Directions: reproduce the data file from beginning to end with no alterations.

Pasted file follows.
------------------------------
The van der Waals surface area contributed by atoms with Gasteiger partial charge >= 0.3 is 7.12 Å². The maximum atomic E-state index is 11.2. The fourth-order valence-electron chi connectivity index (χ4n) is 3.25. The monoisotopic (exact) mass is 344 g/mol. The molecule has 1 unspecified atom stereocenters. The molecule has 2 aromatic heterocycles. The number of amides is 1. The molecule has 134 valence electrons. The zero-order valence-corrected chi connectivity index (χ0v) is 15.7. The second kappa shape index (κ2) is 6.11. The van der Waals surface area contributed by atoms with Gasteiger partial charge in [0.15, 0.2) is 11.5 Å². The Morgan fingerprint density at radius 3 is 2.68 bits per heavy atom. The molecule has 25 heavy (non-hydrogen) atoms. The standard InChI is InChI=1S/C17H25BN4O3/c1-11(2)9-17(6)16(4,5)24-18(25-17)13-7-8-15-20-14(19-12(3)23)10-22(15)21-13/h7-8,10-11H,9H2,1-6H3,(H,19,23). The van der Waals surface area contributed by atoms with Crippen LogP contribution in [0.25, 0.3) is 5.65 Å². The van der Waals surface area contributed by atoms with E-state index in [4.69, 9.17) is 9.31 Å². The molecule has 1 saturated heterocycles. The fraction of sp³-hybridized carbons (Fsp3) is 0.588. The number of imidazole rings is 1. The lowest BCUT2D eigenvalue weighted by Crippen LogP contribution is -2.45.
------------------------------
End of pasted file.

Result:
The van der Waals surface area contributed by atoms with Gasteiger partial charge >= 0.3 is 7.12 Å². The maximum atomic E-state index is 11.2. The fourth-order valence-electron chi connectivity index (χ4n) is 3.25. The monoisotopic (exact) mass is 344 g/mol. The molecule has 1 unspecified atom stereocenters. The molecule has 2 aromatic heterocycles. The number of amides is 1. The molecule has 134 valence electrons. The zero-order valence-corrected chi connectivity index (χ0v) is 15.7. The second kappa shape index (κ2) is 6.11. The van der Waals surface area contributed by atoms with Gasteiger partial charge in [0.15, 0.2) is 11.5 Å². The Morgan fingerprint density at radius 3 is 2.68 bits per heavy atom. The molecule has 25 heavy (non-hydrogen) atoms. The standard InChI is InChI=1S/C17H25BN4O3/c1-11(2)9-17(6)16(4,5)24-18(25-17)13-7-8-15-20-14(19-12(3)23)10-22(15)21-13/h7-8,10-11H,9H2,1-6H3,(H,19,23). The van der Waals surface area contributed by atoms with Crippen LogP contribution in [0.25, 0.3) is 5.65 Å². The van der Waals surface area contributed by atoms with E-state index in [4.69, 9.17) is 9.31 Å². The molecule has 1 saturated heterocycles. The fraction of sp³-hybridized carbons (Fsp3) is 0.588. The number of imidazole rings is 1. The lowest BCUT2D eigenvalue weighted by Crippen LogP contribution is -2.45.